Thomas V. Dailey, Ph.D.
NBCI Science Coordinator
A striking bobwhite phenomenon is their covey call in fall. As sure as the approach of winter, broods and adults are re-organizing into coveys, and apparently this process is facilitated by pre-dawn communication. The calls are the basis for sophisticated biological assessments such as NBCI’s Coordinated Implementation Program, and for landowners and quail hunters to identify the presence and abundance of bobwhites. Check out several NBCI field videos on listening for the covey call on NBCI’s technical web site Quailcount.org, and on the NBCI YouTube channel (search on Bobwhites’ Koi-Lee).
The past few years’ high quail numbers in much of the species’ range provide a once-in-a-lifetime opportunity to set a personal record, either for the most quail you’ve ever heard, or, if quail are scarce in your area, to measure, via sound, if they have reappeared. In times of abundance and mild weather some bobwhites move from habitat strongholds to marginal habitat, so you might be pleasantly surprised by their reappearance.
Bobwhites roost during the mild weather of fall in herbaceous vegetation in open landscapes (grass, weeds, crop fields, etc.), rather than among shrubs, briars, fence rows and woods. Perhaps these open-landscape nocturnal roost sites are selected to avoid raptor perches in trees and mammalian travel paths along habitat edges. Considering that bobwhites spend more of their life in nocturnal roost habitat than in any other single activity, this habitat is important to investigate.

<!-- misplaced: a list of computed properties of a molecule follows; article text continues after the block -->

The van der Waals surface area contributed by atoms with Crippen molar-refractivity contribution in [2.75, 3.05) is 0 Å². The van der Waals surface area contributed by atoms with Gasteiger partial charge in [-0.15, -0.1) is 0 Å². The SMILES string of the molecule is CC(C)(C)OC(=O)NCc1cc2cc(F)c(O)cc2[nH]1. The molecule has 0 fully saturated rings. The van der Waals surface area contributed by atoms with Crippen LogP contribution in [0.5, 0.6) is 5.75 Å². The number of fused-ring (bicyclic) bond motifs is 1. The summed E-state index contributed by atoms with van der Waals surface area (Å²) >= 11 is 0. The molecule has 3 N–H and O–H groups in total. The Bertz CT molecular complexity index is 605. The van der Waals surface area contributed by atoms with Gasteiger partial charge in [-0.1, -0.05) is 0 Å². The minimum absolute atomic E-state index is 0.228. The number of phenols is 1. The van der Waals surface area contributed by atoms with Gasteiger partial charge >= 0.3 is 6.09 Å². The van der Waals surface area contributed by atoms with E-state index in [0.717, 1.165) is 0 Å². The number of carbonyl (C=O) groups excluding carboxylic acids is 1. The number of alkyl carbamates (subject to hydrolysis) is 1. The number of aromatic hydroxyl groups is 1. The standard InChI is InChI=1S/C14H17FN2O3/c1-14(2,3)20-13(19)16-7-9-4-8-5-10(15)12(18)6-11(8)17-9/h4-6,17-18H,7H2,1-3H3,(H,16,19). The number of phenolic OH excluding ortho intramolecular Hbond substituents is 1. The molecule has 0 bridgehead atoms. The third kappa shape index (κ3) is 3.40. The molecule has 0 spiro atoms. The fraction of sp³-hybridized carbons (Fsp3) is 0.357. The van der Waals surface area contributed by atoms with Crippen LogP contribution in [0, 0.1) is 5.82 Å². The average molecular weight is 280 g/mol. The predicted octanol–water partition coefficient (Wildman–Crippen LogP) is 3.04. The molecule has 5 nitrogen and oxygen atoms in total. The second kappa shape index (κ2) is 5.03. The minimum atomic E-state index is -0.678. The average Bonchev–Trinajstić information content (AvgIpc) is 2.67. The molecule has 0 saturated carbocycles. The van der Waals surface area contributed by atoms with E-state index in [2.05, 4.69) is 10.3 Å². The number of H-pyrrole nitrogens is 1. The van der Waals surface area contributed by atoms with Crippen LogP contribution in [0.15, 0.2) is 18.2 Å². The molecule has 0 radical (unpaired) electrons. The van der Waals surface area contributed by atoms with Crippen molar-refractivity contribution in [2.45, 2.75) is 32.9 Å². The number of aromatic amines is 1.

A best (research) practice is to find, flush and count quail in the coveys you hear calling. Flushing calling coveys increases your identification of roosting habitat, accuracy of identifying the locations of calling coveys, and accuracy of total quail, via calculation of actual average covey size. Coveys often move away from roosts soon after calling, so try to flush them soon after sunrise.
Among wildlife vocalizations, bobwhites are unique because their calling in fall is predictably 15-40 minutes before sunrise. This “koi lee” sounding call likely facilitates the formation of coveys from broods. Calling is best heard on mornings when barometric pressure is high, wind speed is low, and there are few clouds. You can hear calling quail about 547 yards away, or an area around you of 194 acres.
If you hear one covey calling, research indicates there could be another covey present, and you could double your observation to an estimated two coveys on 194 acres. A rule-of-thumb average covey size is 12 quail, which translates to an estimated 1 quail per 8 acres. In the better quail habitat areas, biologists expect 1 quail per 2 to 4 acres.
If bobwhites are scarce in your area, here’s a tip—during the pre-sunrise listening period play the fall covey call with your smartphone and a Bluetooth speaker. When quail are scarce this can be the catalyst for a wild covey to respond.
Bobwhite biologists have conducted considerable research to understand fall bobwhite calling behavior. NBCI’s new online version of the National Quail Symposium Proceedings has many of these study reports—search on “covey calling.” Several NBCI partners have elaborate protocol on the technique–search the internet for “covey calling” or check these websites:
Tall Timbers Research Station, http://talltimbers.org/how-many-bobwhite-coveys-are-there/
University of Missouri http://extension.missouri.edu/p/G9433.
Texas A&M University https://www.youtube.com/watch?v=3Bn2p8sCTW4
All bobwhite enthusiasts should take advantage of this unique opportunity to better understand our favorite bird. As said by the biologist in the Koi-Lee YouTube about hearing fall coveys, “It doesn’t get a whole lot more exciting.”